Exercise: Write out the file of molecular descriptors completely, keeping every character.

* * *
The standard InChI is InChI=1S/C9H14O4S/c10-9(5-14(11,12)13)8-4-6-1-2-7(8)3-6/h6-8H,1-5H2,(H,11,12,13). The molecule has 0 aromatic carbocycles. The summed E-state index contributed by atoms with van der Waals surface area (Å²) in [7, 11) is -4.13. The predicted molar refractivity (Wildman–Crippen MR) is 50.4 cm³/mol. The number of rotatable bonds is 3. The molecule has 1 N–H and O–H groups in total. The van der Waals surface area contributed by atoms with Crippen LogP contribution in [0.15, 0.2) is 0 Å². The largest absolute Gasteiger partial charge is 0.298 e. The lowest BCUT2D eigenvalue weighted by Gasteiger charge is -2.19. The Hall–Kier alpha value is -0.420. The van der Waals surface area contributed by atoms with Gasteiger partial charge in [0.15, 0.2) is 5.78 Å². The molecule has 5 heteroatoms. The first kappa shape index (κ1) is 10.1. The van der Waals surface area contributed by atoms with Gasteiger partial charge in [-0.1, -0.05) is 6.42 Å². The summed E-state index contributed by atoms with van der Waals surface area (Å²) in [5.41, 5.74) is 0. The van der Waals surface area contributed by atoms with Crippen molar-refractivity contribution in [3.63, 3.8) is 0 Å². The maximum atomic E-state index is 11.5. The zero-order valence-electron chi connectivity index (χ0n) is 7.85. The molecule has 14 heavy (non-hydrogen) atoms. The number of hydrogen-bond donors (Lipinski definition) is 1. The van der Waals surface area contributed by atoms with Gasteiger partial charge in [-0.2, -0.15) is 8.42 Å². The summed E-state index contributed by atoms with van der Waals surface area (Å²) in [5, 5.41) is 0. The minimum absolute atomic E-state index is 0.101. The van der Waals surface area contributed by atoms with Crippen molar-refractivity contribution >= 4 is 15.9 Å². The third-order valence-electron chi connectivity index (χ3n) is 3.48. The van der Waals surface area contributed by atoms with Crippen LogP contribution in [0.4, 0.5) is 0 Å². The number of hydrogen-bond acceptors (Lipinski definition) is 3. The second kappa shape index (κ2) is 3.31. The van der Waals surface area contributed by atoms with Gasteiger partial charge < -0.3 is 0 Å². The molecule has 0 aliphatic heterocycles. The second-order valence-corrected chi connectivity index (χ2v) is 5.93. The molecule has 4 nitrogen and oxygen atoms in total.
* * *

The standard InChI is InChI=1S/C9H14O4S/c10-9(5-14(11,12)13)8-4-6-1-2-7(8)3-6/h6-8H,1-5H2,(H,11,12,13). The molecule has 0 aromatic carbocycles. The summed E-state index contributed by atoms with van der Waals surface area (Å²) in [7, 11) is -4.13. The predicted molar refractivity (Wildman–Crippen MR) is 50.4 cm³/mol. The number of rotatable bonds is 3. The molecule has 1 N–H and O–H groups in total. The van der Waals surface area contributed by atoms with Crippen LogP contribution in [0.15, 0.2) is 0 Å². The largest absolute Gasteiger partial charge is 0.298 e. The lowest BCUT2D eigenvalue weighted by Gasteiger charge is -2.19. The Hall–Kier alpha value is -0.420. The van der Waals surface area contributed by atoms with Gasteiger partial charge in [0.15, 0.2) is 5.78 Å². The molecule has 5 heteroatoms. The first kappa shape index (κ1) is 10.1. The van der Waals surface area contributed by atoms with Gasteiger partial charge in [-0.1, -0.05) is 6.42 Å². The summed E-state index contributed by atoms with van der Waals surface area (Å²) in [5.41, 5.74) is 0. The van der Waals surface area contributed by atoms with Crippen molar-refractivity contribution in [3.63, 3.8) is 0 Å². The maximum atomic E-state index is 11.5. The zero-order valence-electron chi connectivity index (χ0n) is 7.85. The molecule has 14 heavy (non-hydrogen) atoms. The number of hydrogen-bond donors (Lipinski definition) is 1. The van der Waals surface area contributed by atoms with Gasteiger partial charge in [-0.2, -0.15) is 8.42 Å². The summed E-state index contributed by atoms with van der Waals surface area (Å²) in [5, 5.41) is 0. The minimum absolute atomic E-state index is 0.101. The van der Waals surface area contributed by atoms with Crippen molar-refractivity contribution >= 4 is 15.9 Å². The third-order valence-electron chi connectivity index (χ3n) is 3.48. The van der Waals surface area contributed by atoms with Crippen LogP contribution in [0.4, 0.5) is 0 Å². The number of hydrogen-bond acceptors (Lipinski definition) is 3. The second kappa shape index (κ2) is 3.31. The van der Waals surface area contributed by atoms with Gasteiger partial charge < -0.3 is 0 Å². The molecule has 0 aliphatic heterocycles. The second-order valence-corrected chi connectivity index (χ2v) is 5.93. The molecule has 4 nitrogen and oxygen atoms in total.